Central Bankers Say Cryptos Aren’t ‘Real Currencies’

Central bank governors and other financial leaders are lining up to criticize cryptocurrencies at the World Economic Forum in Davos, Switzerland, saying digital coins and tokens are not legitimate currencies.

During a panel discussion, several central bankers and regulators criticized cryptocurrencies ranging from Bitcoin (BTC) to stablecoins such as Luna (LUNA), and noting the price plunges that have occurred this year amid a broad stock market downturn.

“Bitcoin may be called a coin but it's not money. It's not a stable store of value,” said Kristalina Georgieva, managing director of the International Monetary Fund (IMF).

Georgieva said some cryptocurrencies are more like a pyramid scheme for the digital age because they aren't backed by real assets. But she said central bank digital currencies supported by governments can be stable and have lasting value.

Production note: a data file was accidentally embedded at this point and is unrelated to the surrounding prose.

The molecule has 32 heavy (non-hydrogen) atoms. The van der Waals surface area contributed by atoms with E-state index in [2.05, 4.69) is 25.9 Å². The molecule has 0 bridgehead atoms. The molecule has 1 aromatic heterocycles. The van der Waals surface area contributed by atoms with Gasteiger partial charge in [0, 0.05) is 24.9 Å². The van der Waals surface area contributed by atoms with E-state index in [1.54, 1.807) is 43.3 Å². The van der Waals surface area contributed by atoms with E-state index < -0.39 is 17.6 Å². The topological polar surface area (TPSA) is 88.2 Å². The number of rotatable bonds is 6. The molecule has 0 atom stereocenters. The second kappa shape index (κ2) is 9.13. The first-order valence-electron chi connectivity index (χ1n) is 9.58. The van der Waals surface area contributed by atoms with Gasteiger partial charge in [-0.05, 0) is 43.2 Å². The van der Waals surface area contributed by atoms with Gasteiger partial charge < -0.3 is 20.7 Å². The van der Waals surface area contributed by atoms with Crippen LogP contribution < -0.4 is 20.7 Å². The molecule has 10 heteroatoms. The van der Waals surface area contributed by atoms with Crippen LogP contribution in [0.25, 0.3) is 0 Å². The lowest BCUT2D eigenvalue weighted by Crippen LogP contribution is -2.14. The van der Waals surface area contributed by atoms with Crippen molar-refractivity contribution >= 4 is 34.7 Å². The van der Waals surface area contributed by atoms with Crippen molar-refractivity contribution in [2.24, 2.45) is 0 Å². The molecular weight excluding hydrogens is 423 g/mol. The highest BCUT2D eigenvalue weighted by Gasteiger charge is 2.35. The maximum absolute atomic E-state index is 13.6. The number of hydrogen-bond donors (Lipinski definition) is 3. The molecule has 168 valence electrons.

François Villeroy de Galhau, a governor with the Central Bank of France, agreed, saying “Cryptocurrencies are not a reliable means of payment.”

He added that governments looking to adopt digital currencies must do so in partnership with commercial banks.

Other panelists speculated about what the long-term goals of digital currencies should be. Several panelists cited the experiment by El Salvador to use Bitcoin as a legal currency as an example of how risky it can be to embrace cryptocurrencies.

But panelists stressed that it will take time for digital currencies to evolve and become more mainstream for consumers, financial institutions, and governments.

The price of Bitcoin, the world’s biggest cryptocurrency, has fallen nearly 40% this year to just over $29,000 U.S.